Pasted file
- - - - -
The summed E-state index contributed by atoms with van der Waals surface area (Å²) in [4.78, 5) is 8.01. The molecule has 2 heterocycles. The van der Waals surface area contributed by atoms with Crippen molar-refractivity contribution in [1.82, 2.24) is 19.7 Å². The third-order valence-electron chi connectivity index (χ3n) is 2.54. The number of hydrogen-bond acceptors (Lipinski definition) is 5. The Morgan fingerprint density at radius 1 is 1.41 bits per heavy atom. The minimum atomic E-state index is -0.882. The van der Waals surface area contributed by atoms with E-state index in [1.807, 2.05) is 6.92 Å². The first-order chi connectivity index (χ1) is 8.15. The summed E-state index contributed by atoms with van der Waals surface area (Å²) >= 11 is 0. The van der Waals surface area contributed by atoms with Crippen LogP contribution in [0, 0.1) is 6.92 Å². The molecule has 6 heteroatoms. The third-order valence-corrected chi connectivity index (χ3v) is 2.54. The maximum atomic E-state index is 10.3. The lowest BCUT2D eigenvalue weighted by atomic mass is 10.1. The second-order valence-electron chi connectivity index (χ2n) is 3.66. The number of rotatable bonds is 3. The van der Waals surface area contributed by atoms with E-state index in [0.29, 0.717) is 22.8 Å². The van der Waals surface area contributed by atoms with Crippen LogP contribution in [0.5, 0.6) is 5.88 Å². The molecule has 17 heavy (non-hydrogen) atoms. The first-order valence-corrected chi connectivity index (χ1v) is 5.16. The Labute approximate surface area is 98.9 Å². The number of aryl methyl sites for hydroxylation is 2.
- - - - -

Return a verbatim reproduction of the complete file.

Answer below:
The summed E-state index contributed by atoms with van der Waals surface area (Å²) in [4.78, 5) is 8.01. The molecule has 2 heterocycles. The van der Waals surface area contributed by atoms with Crippen molar-refractivity contribution in [1.82, 2.24) is 19.7 Å². The third-order valence-electron chi connectivity index (χ3n) is 2.54. The number of hydrogen-bond acceptors (Lipinski definition) is 5. The Morgan fingerprint density at radius 1 is 1.41 bits per heavy atom. The minimum atomic E-state index is -0.882. The van der Waals surface area contributed by atoms with E-state index in [1.807, 2.05) is 6.92 Å². The first-order chi connectivity index (χ1) is 8.15. The summed E-state index contributed by atoms with van der Waals surface area (Å²) >= 11 is 0. The van der Waals surface area contributed by atoms with Crippen LogP contribution in [0, 0.1) is 6.92 Å². The molecule has 6 heteroatoms. The third-order valence-corrected chi connectivity index (χ3v) is 2.54. The maximum atomic E-state index is 10.3. The lowest BCUT2D eigenvalue weighted by atomic mass is 10.1. The second-order valence-electron chi connectivity index (χ2n) is 3.66. The number of rotatable bonds is 3. The van der Waals surface area contributed by atoms with E-state index in [0.29, 0.717) is 22.8 Å². The van der Waals surface area contributed by atoms with Crippen LogP contribution in [0.5, 0.6) is 5.88 Å². The molecule has 17 heavy (non-hydrogen) atoms. The first-order valence-corrected chi connectivity index (χ1v) is 5.16. The Labute approximate surface area is 98.9 Å². The number of aryl methyl sites for hydroxylation is 2.